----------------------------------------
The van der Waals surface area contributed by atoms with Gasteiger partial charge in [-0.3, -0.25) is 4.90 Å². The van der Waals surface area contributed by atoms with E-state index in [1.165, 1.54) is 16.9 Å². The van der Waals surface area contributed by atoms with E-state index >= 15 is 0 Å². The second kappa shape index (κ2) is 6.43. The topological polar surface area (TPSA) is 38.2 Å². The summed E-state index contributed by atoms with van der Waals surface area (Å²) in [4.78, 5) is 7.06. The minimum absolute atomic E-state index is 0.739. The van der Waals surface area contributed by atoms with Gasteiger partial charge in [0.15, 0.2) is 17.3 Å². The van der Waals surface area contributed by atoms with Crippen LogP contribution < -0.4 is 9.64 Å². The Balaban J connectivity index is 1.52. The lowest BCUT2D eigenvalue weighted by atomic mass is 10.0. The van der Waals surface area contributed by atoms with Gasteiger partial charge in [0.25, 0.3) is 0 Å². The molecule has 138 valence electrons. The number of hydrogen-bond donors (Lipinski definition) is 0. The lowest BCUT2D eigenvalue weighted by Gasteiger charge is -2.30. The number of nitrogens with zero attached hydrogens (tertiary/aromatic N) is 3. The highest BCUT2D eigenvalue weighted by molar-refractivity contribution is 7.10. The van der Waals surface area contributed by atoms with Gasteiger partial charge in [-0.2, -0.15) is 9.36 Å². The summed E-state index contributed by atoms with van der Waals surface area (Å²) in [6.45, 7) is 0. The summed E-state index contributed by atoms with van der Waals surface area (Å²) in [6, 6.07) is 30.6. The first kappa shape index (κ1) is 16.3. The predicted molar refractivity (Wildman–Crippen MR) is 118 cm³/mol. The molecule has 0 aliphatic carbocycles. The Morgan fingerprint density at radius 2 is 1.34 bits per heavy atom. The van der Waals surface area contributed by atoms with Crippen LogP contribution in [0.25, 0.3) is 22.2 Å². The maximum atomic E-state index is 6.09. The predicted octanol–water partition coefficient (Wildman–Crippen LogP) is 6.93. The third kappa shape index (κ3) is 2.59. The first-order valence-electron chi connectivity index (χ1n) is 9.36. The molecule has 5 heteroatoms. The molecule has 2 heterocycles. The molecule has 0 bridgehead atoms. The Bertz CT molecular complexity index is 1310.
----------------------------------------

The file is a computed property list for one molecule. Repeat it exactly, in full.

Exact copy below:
The van der Waals surface area contributed by atoms with Gasteiger partial charge in [-0.3, -0.25) is 4.90 Å². The van der Waals surface area contributed by atoms with E-state index in [1.165, 1.54) is 16.9 Å². The van der Waals surface area contributed by atoms with E-state index >= 15 is 0 Å². The second kappa shape index (κ2) is 6.43. The topological polar surface area (TPSA) is 38.2 Å². The summed E-state index contributed by atoms with van der Waals surface area (Å²) in [4.78, 5) is 7.06. The minimum absolute atomic E-state index is 0.739. The van der Waals surface area contributed by atoms with Gasteiger partial charge in [0.15, 0.2) is 17.3 Å². The van der Waals surface area contributed by atoms with Crippen LogP contribution < -0.4 is 9.64 Å². The Balaban J connectivity index is 1.52. The lowest BCUT2D eigenvalue weighted by atomic mass is 10.0. The van der Waals surface area contributed by atoms with Gasteiger partial charge in [0.25, 0.3) is 0 Å². The molecule has 138 valence electrons. The number of hydrogen-bond donors (Lipinski definition) is 0. The lowest BCUT2D eigenvalue weighted by Gasteiger charge is -2.30. The number of nitrogens with zero attached hydrogens (tertiary/aromatic N) is 3. The highest BCUT2D eigenvalue weighted by molar-refractivity contribution is 7.10. The van der Waals surface area contributed by atoms with Gasteiger partial charge in [-0.2, -0.15) is 9.36 Å². The summed E-state index contributed by atoms with van der Waals surface area (Å²) in [6.45, 7) is 0. The summed E-state index contributed by atoms with van der Waals surface area (Å²) in [6, 6.07) is 30.6. The first kappa shape index (κ1) is 16.3. The predicted molar refractivity (Wildman–Crippen MR) is 118 cm³/mol. The molecule has 0 aliphatic carbocycles. The Morgan fingerprint density at radius 2 is 1.34 bits per heavy atom. The van der Waals surface area contributed by atoms with Crippen LogP contribution in [0.25, 0.3) is 22.2 Å². The maximum atomic E-state index is 6.09. The predicted octanol–water partition coefficient (Wildman–Crippen LogP) is 6.93. The third kappa shape index (κ3) is 2.59. The first-order valence-electron chi connectivity index (χ1n) is 9.36. The molecule has 5 heteroatoms. The molecule has 2 heterocycles. The molecule has 0 bridgehead atoms. The Bertz CT molecular complexity index is 1310.